The third reason why most naturalists around 1835 were slow to admit the fact of evolution was neither a religious nor a moral objection. It was a purely intellectual one. By now it has been almost completely forgotten, no doubt because we labor under the handicap of hindsight. But it was a well-founded objection at the time.
If someone says a certain thing has happened, and it is of a kind which has never been actually witnessed by anyone, it is reasonable to doubt what he says, if no one can think of any explanation of what he says has happened. It is on this principle that you would doubt my word, if I were to tell you (for example) that electrical storms follow me wherever I go. Now this was exactly how matters stood with evolutionism around i835.
No naturalist claimed, of course, to have ever seen a new species evolve out of an older one. Yet the evolutionists said that, whenever new species do come into existence, that is the way they do it. But what could be the explanation of one species’ giving rise to another? What causes or forces are there, already known to exist in nature, which would make one kind of grass or fish or mammal evolve into a different kind? Where is the vera causa, as they used to say, or (as we would say), where is the mechanism, which could drive this alleged process of evolution?
It should go without saying that this was not only a purely intellectual objection, but a good objection, to evolutionism. The main evidence for evolution was the fossil record, which reveals in countless instances the arrival of a new species which is closely related to an earlier one. In 1835 most naturalists regarded these new species as brought about by exercises of God’s creative power; whereas the evolutionists regarded them as developments or evolutions of the older species in question. No one had ever witnessed any of these exercises of Divine power, of course, but then exactly the same was true of evolutions of one species into another; no one had ever witnessed an instance of that, either. And then, to ascribe new species to God’s creative power is at least an explanation of a kind, though doubtless not of a very satisfactory kind. But the evolutionists, for their part, had no explanation of any kind to suggest for their alleged process of evolution.
Darwin, being a rational man, naturally felt the force of this objection, just as strongly as did his fellow naturalists who were not evolutionists. For several years around 1836, it weighed heavily on his mind. These were the very same years when the reality of evolution was being constantly impressed upon him, by the multitude of facts which would be explained if it were true. But the trouble, and a very big trouble, was that he could not think of anything which would explain evolution. That was the rub, and it seemed to Darwin that he was staring at a blank wall.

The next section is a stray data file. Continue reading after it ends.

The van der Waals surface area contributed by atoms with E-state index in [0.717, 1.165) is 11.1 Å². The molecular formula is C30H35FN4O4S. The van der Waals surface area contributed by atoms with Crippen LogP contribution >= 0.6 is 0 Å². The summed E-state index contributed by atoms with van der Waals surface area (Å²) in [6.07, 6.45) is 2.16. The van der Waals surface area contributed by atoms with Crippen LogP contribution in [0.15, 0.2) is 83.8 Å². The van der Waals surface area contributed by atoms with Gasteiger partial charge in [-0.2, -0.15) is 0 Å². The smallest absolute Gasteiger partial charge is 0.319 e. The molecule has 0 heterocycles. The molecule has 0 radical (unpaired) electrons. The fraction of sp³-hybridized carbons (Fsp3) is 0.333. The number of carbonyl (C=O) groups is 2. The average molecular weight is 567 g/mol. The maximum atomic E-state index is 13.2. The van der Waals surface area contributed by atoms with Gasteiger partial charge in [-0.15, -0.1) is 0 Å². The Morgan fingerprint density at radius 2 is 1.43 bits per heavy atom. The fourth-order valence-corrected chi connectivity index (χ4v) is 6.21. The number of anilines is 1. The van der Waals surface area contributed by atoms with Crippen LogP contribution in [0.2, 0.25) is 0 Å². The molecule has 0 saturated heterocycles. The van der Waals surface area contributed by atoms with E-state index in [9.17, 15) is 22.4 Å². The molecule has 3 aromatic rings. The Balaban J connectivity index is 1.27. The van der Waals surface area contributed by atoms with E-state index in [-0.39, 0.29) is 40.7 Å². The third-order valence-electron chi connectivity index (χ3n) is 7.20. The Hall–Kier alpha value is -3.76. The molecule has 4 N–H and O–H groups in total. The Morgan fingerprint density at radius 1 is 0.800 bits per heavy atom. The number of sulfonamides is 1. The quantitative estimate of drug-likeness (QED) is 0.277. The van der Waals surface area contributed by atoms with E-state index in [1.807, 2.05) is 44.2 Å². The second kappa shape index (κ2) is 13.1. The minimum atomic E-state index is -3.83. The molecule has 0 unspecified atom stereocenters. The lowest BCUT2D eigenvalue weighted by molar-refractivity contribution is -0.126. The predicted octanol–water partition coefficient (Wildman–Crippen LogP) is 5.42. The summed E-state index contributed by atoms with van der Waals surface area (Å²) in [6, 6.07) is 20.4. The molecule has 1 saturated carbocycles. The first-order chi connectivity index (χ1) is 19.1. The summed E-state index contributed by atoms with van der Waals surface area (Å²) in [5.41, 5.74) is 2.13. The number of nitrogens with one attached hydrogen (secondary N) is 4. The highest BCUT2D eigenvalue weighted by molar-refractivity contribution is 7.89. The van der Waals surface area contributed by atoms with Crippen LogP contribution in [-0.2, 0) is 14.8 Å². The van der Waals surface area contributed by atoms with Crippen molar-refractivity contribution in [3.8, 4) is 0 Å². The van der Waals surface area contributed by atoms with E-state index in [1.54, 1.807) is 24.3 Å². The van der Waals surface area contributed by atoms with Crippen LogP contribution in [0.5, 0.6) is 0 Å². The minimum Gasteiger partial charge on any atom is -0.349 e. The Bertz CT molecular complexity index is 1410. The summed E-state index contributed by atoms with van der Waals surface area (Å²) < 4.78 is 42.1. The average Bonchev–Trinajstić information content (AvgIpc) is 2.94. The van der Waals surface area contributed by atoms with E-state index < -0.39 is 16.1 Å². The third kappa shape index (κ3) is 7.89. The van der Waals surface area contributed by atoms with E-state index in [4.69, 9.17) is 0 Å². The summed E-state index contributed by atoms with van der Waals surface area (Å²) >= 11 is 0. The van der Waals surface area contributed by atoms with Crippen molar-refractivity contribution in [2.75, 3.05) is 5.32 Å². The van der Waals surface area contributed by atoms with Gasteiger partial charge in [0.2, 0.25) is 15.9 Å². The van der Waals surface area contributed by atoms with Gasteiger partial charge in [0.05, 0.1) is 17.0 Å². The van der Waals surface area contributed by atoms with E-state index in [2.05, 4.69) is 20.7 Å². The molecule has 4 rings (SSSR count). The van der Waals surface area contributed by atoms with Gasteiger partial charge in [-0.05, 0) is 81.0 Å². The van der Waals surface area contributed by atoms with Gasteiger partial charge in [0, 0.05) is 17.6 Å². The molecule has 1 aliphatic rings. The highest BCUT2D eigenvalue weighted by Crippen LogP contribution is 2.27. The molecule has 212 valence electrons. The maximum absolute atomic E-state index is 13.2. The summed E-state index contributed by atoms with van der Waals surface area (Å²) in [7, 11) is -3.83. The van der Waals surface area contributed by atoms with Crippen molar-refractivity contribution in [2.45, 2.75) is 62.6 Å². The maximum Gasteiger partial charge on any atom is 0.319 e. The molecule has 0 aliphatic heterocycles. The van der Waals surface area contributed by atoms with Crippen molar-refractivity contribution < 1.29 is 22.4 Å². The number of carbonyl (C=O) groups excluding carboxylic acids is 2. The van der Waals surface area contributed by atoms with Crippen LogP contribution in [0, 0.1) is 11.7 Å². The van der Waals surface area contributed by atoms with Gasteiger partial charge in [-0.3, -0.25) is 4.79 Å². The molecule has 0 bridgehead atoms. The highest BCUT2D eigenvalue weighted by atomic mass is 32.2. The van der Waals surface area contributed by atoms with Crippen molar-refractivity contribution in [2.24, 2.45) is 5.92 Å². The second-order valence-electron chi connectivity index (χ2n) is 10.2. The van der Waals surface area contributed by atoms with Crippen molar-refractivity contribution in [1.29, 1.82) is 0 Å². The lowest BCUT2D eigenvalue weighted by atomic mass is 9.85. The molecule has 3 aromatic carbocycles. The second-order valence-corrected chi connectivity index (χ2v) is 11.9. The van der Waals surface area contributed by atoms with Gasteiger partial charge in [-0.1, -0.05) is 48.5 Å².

Given the intellectual circumstances of the time, it is not surprising that, just a few years later, another young naturalist found himself brought to a standstill by exactly the same blank wall. This was Alfred Wallace. Though neither of them knew it, his early intellectual career had been exactly the same as Darwin’s. On the one hand, he had become convinced of the reality of evolution; but on the other, he was altogether at a loss as to how to explain it.
Why should there be any evolution at all? Why should not the species which exist at a given time exist forever, without any new ones ever being added, or old ones subtracted? But it is not the subtractions which are the problem: presumably climatic or topographical changes, and general wear and tear, will sometimes bring about the extinction of a species. The problem is the new additions. Why should any new species ever come into existence at all? That is the mystery of the origin of species, which both Darwin and Wallace long brooded over in vain.
To ordinary observation, of course, it does not look as though new species ever do come into existence. But it is clear from the fossil record that the reality is very different. In countless thousands of instances, new species of organisms have appeared on earth. Organic nature is in fact, whatever else it is, a gigantic species-generating engine. Now, why in the world would it be that? What force can it possibly be, which drives this gigantic engine? It might reasonably be thought to be some Divine force, in view of the irresistibility of its operations, and the length of time that those operations have been going on all over the earth. But if it is not a Divine force, what force is it?
David Stove, Darwinian Fairytales: Selfish Genes, Errors of Heredity, and Other Fables of Evolution (New York, NY: Encounter Books, 1995), 24-26. (Emphasis Added)